Sirenia – Marine Mammals Facts


Sirenia – Marine Mammals – Sea Cows (4 species)

When looking at a manatee or a dugong up close, it is difficult to imagine why the early sailors often mistook them for mermaids. Perhaps it was the long hours on the sea without female companionship. But “sirens” have been in sailor lore since Odysseus returned from Troy in the “Iliad,” and this mammal order thus received its name.

The Manatee glides through the seaweed.

There are only four species left of the order Sirenia – one dugong and three manatees. The manatee weighs about a ton and a half when fully grown, but the last of the giant 6-ton sea cows, formerly seen in the North Pacific, was slaughtered by man and has been extinct since the 18th century.

Both the manatees and the dugongs are completely aquatic, living in the tropical coastal waters and certain adjacent rivers of the Caribbean Sea and Atlantic South America, as well as Africa and southern Asia to northern Australia. They are large mammals, up to 13 feet long, and somewhat resemble whales or dolphins in shape, as the modifications for marine life have “converged.” The forelimbs are paddles and the hind limbs are absent. The tail is wide and flat and they have no fins.

The skin is thick, wrinkled, and practically hairless except for strong vibrissae (whiskers) around the mouth, the nose is blunt, and they have no external ears. In Sirenians only the cheek teeth are functional. Manatees have a single upper incisor on each side, dugongs have none, and neither has canines. The molars are replaced from behind in the manatees, somewhat as in elephants. The stomach is complex, with three chambers.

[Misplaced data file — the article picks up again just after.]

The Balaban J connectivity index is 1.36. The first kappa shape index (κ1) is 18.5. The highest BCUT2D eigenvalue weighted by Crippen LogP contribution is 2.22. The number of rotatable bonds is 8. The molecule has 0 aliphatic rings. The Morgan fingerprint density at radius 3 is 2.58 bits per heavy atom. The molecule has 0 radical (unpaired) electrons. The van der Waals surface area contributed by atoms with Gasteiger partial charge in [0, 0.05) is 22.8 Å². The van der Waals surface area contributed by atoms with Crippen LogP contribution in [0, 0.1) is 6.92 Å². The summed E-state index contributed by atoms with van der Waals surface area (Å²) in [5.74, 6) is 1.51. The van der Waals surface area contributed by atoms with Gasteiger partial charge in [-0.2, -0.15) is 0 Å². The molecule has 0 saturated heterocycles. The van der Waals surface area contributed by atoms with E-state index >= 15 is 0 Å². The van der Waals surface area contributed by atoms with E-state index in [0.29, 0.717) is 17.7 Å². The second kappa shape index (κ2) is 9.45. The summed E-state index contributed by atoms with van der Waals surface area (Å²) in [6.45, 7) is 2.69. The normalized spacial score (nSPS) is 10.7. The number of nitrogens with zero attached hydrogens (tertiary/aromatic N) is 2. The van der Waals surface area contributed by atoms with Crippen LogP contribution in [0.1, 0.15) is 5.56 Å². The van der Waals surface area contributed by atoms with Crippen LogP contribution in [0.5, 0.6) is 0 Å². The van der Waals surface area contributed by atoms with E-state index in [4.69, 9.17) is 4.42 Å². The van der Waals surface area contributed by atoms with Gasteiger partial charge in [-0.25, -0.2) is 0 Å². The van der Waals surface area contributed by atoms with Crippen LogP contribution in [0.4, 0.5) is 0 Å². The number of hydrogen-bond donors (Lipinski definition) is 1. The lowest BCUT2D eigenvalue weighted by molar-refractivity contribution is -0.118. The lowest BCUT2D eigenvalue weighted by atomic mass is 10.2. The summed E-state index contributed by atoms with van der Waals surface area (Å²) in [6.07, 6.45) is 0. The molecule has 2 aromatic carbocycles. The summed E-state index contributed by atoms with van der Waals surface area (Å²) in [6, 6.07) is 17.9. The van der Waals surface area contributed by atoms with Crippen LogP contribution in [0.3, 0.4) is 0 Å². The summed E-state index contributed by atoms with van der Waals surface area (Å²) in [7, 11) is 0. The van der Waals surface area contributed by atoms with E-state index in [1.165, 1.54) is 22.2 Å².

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A mother and child Dugong are among the endangered species.

Dugongs and manatees are slow, placid, quite defenseless creatures who spend their time browsing marine plant life. Despite their external appearance and aquatic habit, like hyraxes they are most closely akin to elephants, with which they have a common ancestry. As civilization advances, modern motorboats kill the Sirenians with their rotor blades, since these animals tend to eat the water grasses close to shore. Because there is little diversification, due to the fact that there are just so many grasses to eat in the waters, the future of the manatee and dugong is in doubt.

Check out the Dugong and the Manatee.

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